This article was first published in the June 2014 international edition of Accounting and Business magazine.
The Brazilian World Cup winners of 1970, the Liverpool teams that won the European Cup in the 1970s and 80s, and the all-conquering Barcelona sides of recent years are among the greatest ever teams to have graced the game of football.
They played with style, were ruthless in achieving fantastic results and exceptionally efficient in their approach to the game. All three sides were also blessed with fantastic management – but what are the ingredients that help make such brilliance and what lessons can we take from these great teams into the boardroom?
It seems obvious to say, but these world-beating teams possessed world-beating players, such as Pelé, Kenny Dalglish or Lionel Messi; an average team is only likely to produce average results. Likewise, the best business plan in the world can’t execute itself. It needs a talented team of motivated people with the right skills and great leadership to carry it out.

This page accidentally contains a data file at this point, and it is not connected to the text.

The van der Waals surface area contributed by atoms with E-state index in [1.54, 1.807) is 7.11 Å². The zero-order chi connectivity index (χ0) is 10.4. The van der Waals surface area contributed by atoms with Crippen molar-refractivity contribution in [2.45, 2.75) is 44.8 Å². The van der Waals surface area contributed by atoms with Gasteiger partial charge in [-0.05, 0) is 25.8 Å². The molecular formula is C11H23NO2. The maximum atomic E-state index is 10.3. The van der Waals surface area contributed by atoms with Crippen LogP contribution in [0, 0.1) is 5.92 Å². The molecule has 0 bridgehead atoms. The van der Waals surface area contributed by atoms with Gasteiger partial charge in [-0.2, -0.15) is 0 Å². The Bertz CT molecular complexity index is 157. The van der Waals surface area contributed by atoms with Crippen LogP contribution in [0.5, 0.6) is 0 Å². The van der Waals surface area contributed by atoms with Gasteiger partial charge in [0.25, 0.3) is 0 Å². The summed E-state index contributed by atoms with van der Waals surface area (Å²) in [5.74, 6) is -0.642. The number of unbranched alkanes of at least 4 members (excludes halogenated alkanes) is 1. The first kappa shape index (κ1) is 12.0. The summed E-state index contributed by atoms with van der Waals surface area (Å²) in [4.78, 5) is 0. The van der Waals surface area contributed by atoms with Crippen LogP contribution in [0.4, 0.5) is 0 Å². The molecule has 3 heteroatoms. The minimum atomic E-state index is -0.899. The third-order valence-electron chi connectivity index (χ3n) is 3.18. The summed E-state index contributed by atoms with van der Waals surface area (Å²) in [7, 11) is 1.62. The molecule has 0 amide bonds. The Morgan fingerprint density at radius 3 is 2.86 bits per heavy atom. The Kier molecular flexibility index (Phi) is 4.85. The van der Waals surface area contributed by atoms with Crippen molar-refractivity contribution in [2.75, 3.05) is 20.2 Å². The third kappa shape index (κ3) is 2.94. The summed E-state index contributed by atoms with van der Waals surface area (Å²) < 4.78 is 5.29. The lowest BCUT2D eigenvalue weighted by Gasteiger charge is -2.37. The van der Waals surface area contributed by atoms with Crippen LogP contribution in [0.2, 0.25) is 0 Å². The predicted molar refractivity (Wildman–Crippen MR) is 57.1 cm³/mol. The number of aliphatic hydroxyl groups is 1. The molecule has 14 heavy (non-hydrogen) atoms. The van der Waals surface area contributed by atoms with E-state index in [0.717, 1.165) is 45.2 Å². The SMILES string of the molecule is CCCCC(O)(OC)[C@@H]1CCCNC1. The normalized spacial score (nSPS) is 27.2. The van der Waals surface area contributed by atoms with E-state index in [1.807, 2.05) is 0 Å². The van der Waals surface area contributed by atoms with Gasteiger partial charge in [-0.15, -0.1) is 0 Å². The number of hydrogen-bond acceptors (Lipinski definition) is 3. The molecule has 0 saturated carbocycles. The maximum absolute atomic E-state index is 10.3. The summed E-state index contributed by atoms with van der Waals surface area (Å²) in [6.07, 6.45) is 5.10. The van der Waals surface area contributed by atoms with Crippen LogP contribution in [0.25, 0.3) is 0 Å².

What also makes a winning team is the right player in the right position, with the right focus, assisted and mentored by a talented manager who knows how to get the best out of their team.
A book called From Pitch to Boardroom, written by Stuart Blyth in conjunction with football coach Christian Damiano, explores the similarities between football and corporate management.
In the book, Blyth says: ‘Dream teams are created; they do not just happen. The dream team is, in today’s increasingly competitive and globally connected world, becoming a must-have for the success of any organisation. These days, having a good team isn’t enough to be successful – ‘settling’ is not good enough for winning organisations and it certainly isn’t good enough for teams in the sporting arena.’
Damiano adds: ‘When working on the strategy of the team it is important for each player to understand the task they are required to perform. To ensure the player understands what the requirement is, we practise their role daily on the training pitch.’
Creating a functional, cohesive team is one of the few competitive advantages available to any organisation looking for a powerful point of differentiation. A leader’s job includes building an environment where the most talented people in the industry want to work and then doing whatever they can to clear the path for their achievement.